The internet has 'quacked up' over Rep. Marjorie Taylor Greene's Twitter gaffe after she misspelled a word, resulting in a hilarious memefest.
Rep. Greene has been an active Twitter user since joining in 2020. She became a trending topic after accidentally misspelling the word 'quaking' for 'quacking' while expressing her views in a tweet about the Mid-Term Elections ballot count. She said:
"I’m sure our enemies are quacking in their boots while we are still over here trying to count ballots."
She then returned to post a corrected version of the tweet but forgot to delete the original post.
Memefest inspired by Marjorie Taylor Greene's Tweet
Following Marjorie Taylor Greene's misspelled Tweet, the internet quickly launched into creating hilarious memes and subtweets. One user, @sellers4400, even shared an image of a wooden duck wearing blue polka dot rainboots with its bill open as if quacking.
Some even likened the Tweet to when Donald Trump mistakenly said 'Covfefe.'
Marjorie Taylor Greene has a history of misspelling words in her tweets, and netizens were quick to point it out, adding 'quacking' to the list.
Marjorie Taylor Greene wins GA district 14 with 70%
Marjorie Taylor Greene took to Twitter to call out her "enemies," alluding to American citizens who reflect a democratic political view, whereas she is a Republican.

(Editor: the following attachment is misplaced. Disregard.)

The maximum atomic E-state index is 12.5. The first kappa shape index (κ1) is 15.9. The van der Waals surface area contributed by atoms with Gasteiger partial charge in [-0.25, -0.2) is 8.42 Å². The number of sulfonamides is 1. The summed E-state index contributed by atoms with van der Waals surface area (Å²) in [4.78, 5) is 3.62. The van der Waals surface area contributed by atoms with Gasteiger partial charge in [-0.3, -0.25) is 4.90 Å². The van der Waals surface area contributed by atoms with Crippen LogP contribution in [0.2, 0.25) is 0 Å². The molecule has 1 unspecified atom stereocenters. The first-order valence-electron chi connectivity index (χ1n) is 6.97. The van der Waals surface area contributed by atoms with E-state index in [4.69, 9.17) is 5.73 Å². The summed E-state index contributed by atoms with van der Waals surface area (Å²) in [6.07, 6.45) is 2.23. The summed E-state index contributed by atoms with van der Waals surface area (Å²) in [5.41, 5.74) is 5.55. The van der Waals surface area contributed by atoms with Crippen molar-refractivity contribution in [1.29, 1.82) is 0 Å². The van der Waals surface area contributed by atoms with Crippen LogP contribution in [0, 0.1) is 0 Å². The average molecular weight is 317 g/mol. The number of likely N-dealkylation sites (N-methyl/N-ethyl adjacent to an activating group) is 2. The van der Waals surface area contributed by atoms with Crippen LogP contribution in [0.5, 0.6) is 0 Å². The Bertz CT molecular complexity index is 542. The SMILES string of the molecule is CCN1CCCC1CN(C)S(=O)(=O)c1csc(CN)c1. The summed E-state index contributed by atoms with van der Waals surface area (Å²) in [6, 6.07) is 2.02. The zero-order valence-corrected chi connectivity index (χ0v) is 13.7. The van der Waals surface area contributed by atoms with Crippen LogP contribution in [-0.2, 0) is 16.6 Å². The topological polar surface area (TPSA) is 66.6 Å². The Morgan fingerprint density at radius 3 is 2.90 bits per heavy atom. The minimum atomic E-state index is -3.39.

Georgia's incumbent representative easily defeated her Democratic opponent Marcus Flowers in the race for Georgia's 14th congressional district. For the past few days, Greene has been complaining about the time it takes to count ballots in American elections, alluding to election interference and foul play.
Rep Greene has expressed confidence that the Republicans will take the House by a majority, a fact that was still up in the air on election day morning. She claimed that her motivation for running for Congress was to hold her party accountable to the American people, and not just to defeat the Democrats. In a statement, she said:
“I will lead the fight to make damn sure my party does not fail. We will make good on our promise to the American people. The future is at stake. Let’s get the job done.”
According to the Brennan Center for Justice, several states require election workers to remove absentee ballots from envelopes on election day, while states that process absentee ballots ahead of time can include them during vote counting on election night.
Greene raised almost $12 million for her election campaign, but only $400,000 was spent on ads to defend her seat in her solidly Republican, rural district in Northwestern Georgia. Marcus Flowers, on the other hand, got $15 million. They were both among the top 10 for fundraising among the House candidates, this mid-term.